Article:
Dylann Roof Will Represent Himself in Church Shooting Trial

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On Monday morning, Dylann Roof, who is accused of shooting nine people at a church in Charleston in 2015, will be representing himself in court. Federal judge Richard Gergel called his request “unwise” but said that he would reluctantly accept it, since he has a Constitutional right to represent himself. “I do find [the] defendant has the personal capacity to self-representation. I continue to believe it is strategically unwise, but it is a decision you have the right to make,” Gergel said.

Judge Gergel and Roof’s lawyers advised him against dismissing them, but to no use. Jury selection in the case was also delayed in the beginning of the month after Roof’s lawyers had questioned his ability to understand the case against him, but it resumed on Monday as well. His former defense team will still be present during the trial and can assist Roof, if he wants help. Reporters present in the courtroom described attorney David Bruck as “frustrated.”

In total, 516 jurors were scheduled to appear in court to be personally questioned by the judge to see if they qualify. After 70 are picked from that group, the lawyers can choose to strike the ones they don’t want until they have 12 jurors and 6 substitutes.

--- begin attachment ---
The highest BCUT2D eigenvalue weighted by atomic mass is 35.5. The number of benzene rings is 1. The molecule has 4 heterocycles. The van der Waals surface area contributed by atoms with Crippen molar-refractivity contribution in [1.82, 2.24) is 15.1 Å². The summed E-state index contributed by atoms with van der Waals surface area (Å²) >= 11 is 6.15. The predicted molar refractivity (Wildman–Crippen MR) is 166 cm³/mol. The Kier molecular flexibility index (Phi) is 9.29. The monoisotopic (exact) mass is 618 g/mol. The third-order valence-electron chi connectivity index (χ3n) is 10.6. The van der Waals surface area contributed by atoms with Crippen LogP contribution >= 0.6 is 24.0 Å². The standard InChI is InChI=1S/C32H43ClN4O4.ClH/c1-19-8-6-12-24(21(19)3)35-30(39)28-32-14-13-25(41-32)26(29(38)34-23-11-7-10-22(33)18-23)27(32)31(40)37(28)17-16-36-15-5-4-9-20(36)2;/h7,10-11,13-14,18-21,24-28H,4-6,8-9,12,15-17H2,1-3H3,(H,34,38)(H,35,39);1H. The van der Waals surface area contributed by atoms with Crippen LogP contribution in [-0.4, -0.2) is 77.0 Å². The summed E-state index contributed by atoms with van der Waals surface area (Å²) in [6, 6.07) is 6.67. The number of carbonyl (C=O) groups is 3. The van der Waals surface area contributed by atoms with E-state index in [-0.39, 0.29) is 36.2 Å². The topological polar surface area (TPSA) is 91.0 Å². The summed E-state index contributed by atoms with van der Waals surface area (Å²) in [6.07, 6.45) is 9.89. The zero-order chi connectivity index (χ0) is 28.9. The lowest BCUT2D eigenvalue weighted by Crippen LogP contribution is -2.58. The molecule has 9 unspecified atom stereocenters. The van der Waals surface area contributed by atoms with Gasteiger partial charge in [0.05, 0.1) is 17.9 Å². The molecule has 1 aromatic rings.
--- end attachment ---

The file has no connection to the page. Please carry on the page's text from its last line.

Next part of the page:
Roof is accused of killing nine parishioners at the historic black church Emanuel African Methodist Episcopal Church in Charleston in June 2015. He is facing 33 charges, including hate crime charges, murder, and obstruction of religion. He’ll represent himself, so he could end up questioning the victims’ family members if they are called to testify, creating a pretty unusual situation that spurred some reactions on social media.

Over the weekend, Judge Gergel held a hearing to determine whether Roof was mentally fit to be on trial, which included testimony from a psychologist. Because of that, the hearing was closed to both media and the public to prevent jurors from being affected by any statements or information. This caused some complaints from relatives of the victims, but according to the judge, this is one of the steps taken to make sure that the trial will be fair. According to attorney Chris Adams there are three reasons why defendants might want to defend themselves. He said:

They don’t have faith in their legal team, they want to die, and or they want to conceal their mental illness. In this case, Mr. Roof had a great defense team, so I don’t think there would be any sane reason to not trust them.

Adams believes that Roof wants to hide his mental issues and doesn’t wish to persue a non-death sentence. As his defense team includes Bruck, who is a renowned death penalty lawyer who has argued that the death penalty is excessive, and given that the team claimed that Roof might not be mentally fit for trial, it certainly seems like Roof has no interest in securing himself a lenient sentence.

Emma Von Zeipel
Emma Von Zeipel is a staff writer at Law Street Media. She is originally from one of the islands of Stockholm, Sweden. After working for Democratic Voice of Burma in Thailand, she ended up in New York City. She has a BA in journalism from Stockholm University and is passionate about human rights, good books, horses, and European chocolate. Contact Emma at



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